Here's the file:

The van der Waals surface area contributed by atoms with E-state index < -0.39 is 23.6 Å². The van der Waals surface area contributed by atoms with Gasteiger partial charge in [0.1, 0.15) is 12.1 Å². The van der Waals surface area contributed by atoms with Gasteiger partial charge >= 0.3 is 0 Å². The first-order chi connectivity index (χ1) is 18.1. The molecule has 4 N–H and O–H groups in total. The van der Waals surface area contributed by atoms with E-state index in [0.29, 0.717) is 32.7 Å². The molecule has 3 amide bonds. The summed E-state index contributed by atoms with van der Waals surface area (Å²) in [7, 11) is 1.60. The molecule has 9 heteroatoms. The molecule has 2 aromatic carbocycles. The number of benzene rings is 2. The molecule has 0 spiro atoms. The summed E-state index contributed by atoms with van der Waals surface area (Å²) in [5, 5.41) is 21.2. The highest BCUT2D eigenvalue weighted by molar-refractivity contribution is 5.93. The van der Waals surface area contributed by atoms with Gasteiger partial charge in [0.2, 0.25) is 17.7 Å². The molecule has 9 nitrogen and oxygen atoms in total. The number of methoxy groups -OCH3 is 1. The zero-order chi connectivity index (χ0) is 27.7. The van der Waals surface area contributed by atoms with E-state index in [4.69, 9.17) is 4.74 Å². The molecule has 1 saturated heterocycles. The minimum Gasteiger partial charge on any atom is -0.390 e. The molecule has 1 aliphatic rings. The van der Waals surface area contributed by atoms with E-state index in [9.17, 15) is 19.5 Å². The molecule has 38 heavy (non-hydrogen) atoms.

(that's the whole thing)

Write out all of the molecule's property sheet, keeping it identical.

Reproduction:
The van der Waals surface area contributed by atoms with E-state index < -0.39 is 23.6 Å². The van der Waals surface area contributed by atoms with Gasteiger partial charge in [0.1, 0.15) is 12.1 Å². The van der Waals surface area contributed by atoms with Gasteiger partial charge >= 0.3 is 0 Å². The first-order chi connectivity index (χ1) is 18.1. The molecule has 4 N–H and O–H groups in total. The van der Waals surface area contributed by atoms with E-state index in [0.29, 0.717) is 32.7 Å². The molecule has 3 amide bonds. The summed E-state index contributed by atoms with van der Waals surface area (Å²) in [7, 11) is 1.60. The molecule has 9 heteroatoms. The molecule has 2 aromatic carbocycles. The number of benzene rings is 2. The molecule has 0 spiro atoms. The summed E-state index contributed by atoms with van der Waals surface area (Å²) in [5, 5.41) is 21.2. The highest BCUT2D eigenvalue weighted by molar-refractivity contribution is 5.93. The van der Waals surface area contributed by atoms with Gasteiger partial charge in [0.2, 0.25) is 17.7 Å². The molecule has 9 nitrogen and oxygen atoms in total. The number of methoxy groups -OCH3 is 1. The zero-order chi connectivity index (χ0) is 27.7. The van der Waals surface area contributed by atoms with E-state index in [4.69, 9.17) is 4.74 Å². The molecule has 1 saturated heterocycles. The minimum Gasteiger partial charge on any atom is -0.390 e. The molecule has 1 aliphatic rings. The van der Waals surface area contributed by atoms with E-state index in [9.17, 15) is 19.5 Å². The molecule has 38 heavy (non-hydrogen) atoms.